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RIP, Data Managers?


By Mark D. Uehling

July | August 2006 | There was no shortage of action at this year’s Drug Information Association (DIA) conference — in the sessions, on the exhibit floor, and some merely designed to coincide with the conference.

ClinPhone, for example, went public on the London Stock Exchange, raising $102 million. Its once-private finances are now open for inspection. ClinPhone had roughly $62 million in revenues in the 2005 fiscal year, with an eye-opening average of 411 studies in progress at any time.

Medidata and Cytel announced a partnership to speed adaptive trials, integrating their electronic data capture (EDC) and statistical software expertise to allow adaptive decisions to unfold within the Medidata platform. “We have a lot of enthusiasm and excitement about how adaptive trials can change science and medicine,” says Glen de Vries, Medidata’s chief technology officer. “We are at a major turning point.”

Middleware from DataLabs
DataLabs announced two new tools, one for clinical trial management and another middleware product to connect other standards-driven platforms to its own. “There are a lot of different applications,” says Zik Syed, VP, product management. “The last thing we want to do is add one more application that doesn’t talk to anything else.”

Another name with a larger presence at DIA was United BioSource. The Washington, D.C., company is trying to combine three difficult areas of expertise in post-marketing work for industry: contract research, technology, and consulting. Sensing an industry need, the firm is straddling the gap between clinical research and the post-approval phase of a drug’s commercial existence.

United BioSource founder and CEO Ethan Leder says the company has done twice as much business in the first half of 2006 as it did in all of 2005. The company has 550 employees and has acquired eight firms since raising $150 million in 2003. A high percentage of his workers have advanced degrees. But to attract conservative pharma customers, keeping the trains running on time is key. “You need stellar project management capabilities,” says Leder.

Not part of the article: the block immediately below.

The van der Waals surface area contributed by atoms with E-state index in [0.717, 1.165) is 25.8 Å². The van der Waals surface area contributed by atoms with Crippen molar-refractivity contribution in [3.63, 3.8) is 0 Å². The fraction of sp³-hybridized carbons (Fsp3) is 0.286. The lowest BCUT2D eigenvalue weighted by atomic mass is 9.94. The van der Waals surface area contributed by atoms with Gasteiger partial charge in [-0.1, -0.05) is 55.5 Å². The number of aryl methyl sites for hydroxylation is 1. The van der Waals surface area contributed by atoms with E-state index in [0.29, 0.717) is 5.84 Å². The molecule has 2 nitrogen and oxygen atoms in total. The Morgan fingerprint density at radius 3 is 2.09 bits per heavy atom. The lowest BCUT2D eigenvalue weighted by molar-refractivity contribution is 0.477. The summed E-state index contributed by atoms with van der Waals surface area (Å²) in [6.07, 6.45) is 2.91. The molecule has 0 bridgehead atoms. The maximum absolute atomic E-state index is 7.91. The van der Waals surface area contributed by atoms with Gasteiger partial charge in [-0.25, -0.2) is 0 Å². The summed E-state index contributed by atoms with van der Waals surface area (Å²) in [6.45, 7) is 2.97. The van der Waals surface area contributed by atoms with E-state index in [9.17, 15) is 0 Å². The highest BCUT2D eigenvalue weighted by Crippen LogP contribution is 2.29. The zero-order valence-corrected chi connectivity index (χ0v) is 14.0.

Do people working in data management have a future? Some presenters didn’t think so. Joseph Anderson, principal associate at Waife & Associates, says a wired planet will destroy the need for data management on a project-by-project basis. “[EDC] will obviate the need for data management as we know it,” says Anderson. “The world has gotten incredibly small, and it’s changing our thinking about how we ought to do the piece of work called data management.”

Anderson believes the industry is significantly overstaffed. “Some pharmaceutical companies in data management are massively overstaffed. They have two times, three times, and four times as many people as other companies that are doing the same kind of work. We really haven’t paid attention to cost. There are alternatives.”

Getting to Know You
Johnson & Johnson (JNJ) reported on a surprisingly quantitative, even scientific effort to study what distinguishes average teams from superlative ones. The research was based on a 63-item questionnaire.

The JNJ teams were cross-functional, composed of gnarly aggregations of expertise across the company. The first insights were relatively predictable: The most effective teams have just six to eight people. Paperwork apparently matters. Clarifying and recording what the team needed to do was important. “There was a high level of attention to documentation,” says JNJ consulting director Matthew Mangino. “We thought it would be a baseline. It was a differentiator.”

And the stronger teams got to know each other quite well. “We didn’t find that as much on the average-performing teams,” Mangino says. That’s moderately impressive, as many of the JNJ teams were highly dispersed around the globe, not occupants of the same New Jersey office park.

A few dictatorial, authoritarian tendencies were appreciated. One team leader banned all Blackberries, cell phones, and text messaging during team meetings — and enforced the ban. People on the team appreciated the rule and the leader for sticking to it.

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